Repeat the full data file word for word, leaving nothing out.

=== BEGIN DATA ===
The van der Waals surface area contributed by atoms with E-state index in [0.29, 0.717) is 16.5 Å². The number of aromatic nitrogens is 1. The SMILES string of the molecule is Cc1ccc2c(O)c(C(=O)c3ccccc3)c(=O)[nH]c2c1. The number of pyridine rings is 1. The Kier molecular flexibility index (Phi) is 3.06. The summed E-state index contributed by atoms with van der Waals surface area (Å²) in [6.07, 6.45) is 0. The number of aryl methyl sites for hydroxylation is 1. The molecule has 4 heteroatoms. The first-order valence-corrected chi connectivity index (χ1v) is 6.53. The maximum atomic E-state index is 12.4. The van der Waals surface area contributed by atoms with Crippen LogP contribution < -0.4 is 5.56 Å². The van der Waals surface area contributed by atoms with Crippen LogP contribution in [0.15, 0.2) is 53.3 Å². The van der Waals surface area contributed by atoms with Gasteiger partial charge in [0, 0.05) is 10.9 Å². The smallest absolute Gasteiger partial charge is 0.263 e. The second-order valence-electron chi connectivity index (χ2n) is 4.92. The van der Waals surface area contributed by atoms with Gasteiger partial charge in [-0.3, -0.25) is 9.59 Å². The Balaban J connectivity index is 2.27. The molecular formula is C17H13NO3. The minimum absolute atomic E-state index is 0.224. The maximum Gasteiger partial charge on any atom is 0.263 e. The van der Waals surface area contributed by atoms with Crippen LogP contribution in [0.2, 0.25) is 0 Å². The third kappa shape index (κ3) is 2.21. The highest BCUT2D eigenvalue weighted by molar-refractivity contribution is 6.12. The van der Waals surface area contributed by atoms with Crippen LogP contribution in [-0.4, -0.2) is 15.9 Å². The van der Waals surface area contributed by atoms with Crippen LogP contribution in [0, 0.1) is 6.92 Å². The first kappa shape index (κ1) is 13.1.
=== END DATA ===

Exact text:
The van der Waals surface area contributed by atoms with E-state index in [0.29, 0.717) is 16.5 Å². The number of aromatic nitrogens is 1. The SMILES string of the molecule is Cc1ccc2c(O)c(C(=O)c3ccccc3)c(=O)[nH]c2c1. The number of pyridine rings is 1. The Kier molecular flexibility index (Phi) is 3.06. The summed E-state index contributed by atoms with van der Waals surface area (Å²) in [6.07, 6.45) is 0. The number of aryl methyl sites for hydroxylation is 1. The molecule has 4 heteroatoms. The first-order valence-corrected chi connectivity index (χ1v) is 6.53. The maximum atomic E-state index is 12.4. The van der Waals surface area contributed by atoms with Crippen LogP contribution < -0.4 is 5.56 Å². The van der Waals surface area contributed by atoms with Crippen LogP contribution in [0.15, 0.2) is 53.3 Å². The van der Waals surface area contributed by atoms with Gasteiger partial charge in [0, 0.05) is 10.9 Å². The smallest absolute Gasteiger partial charge is 0.263 e. The second-order valence-electron chi connectivity index (χ2n) is 4.92. The van der Waals surface area contributed by atoms with Gasteiger partial charge in [-0.3, -0.25) is 9.59 Å². The Balaban J connectivity index is 2.27. The molecular formula is C17H13NO3. The minimum absolute atomic E-state index is 0.224. The maximum Gasteiger partial charge on any atom is 0.263 e. The van der Waals surface area contributed by atoms with Crippen LogP contribution in [0.2, 0.25) is 0 Å². The third kappa shape index (κ3) is 2.21. The highest BCUT2D eigenvalue weighted by molar-refractivity contribution is 6.12. The van der Waals surface area contributed by atoms with Crippen LogP contribution in [-0.4, -0.2) is 15.9 Å². The van der Waals surface area contributed by atoms with Crippen LogP contribution in [0, 0.1) is 6.92 Å². The first kappa shape index (κ1) is 13.1.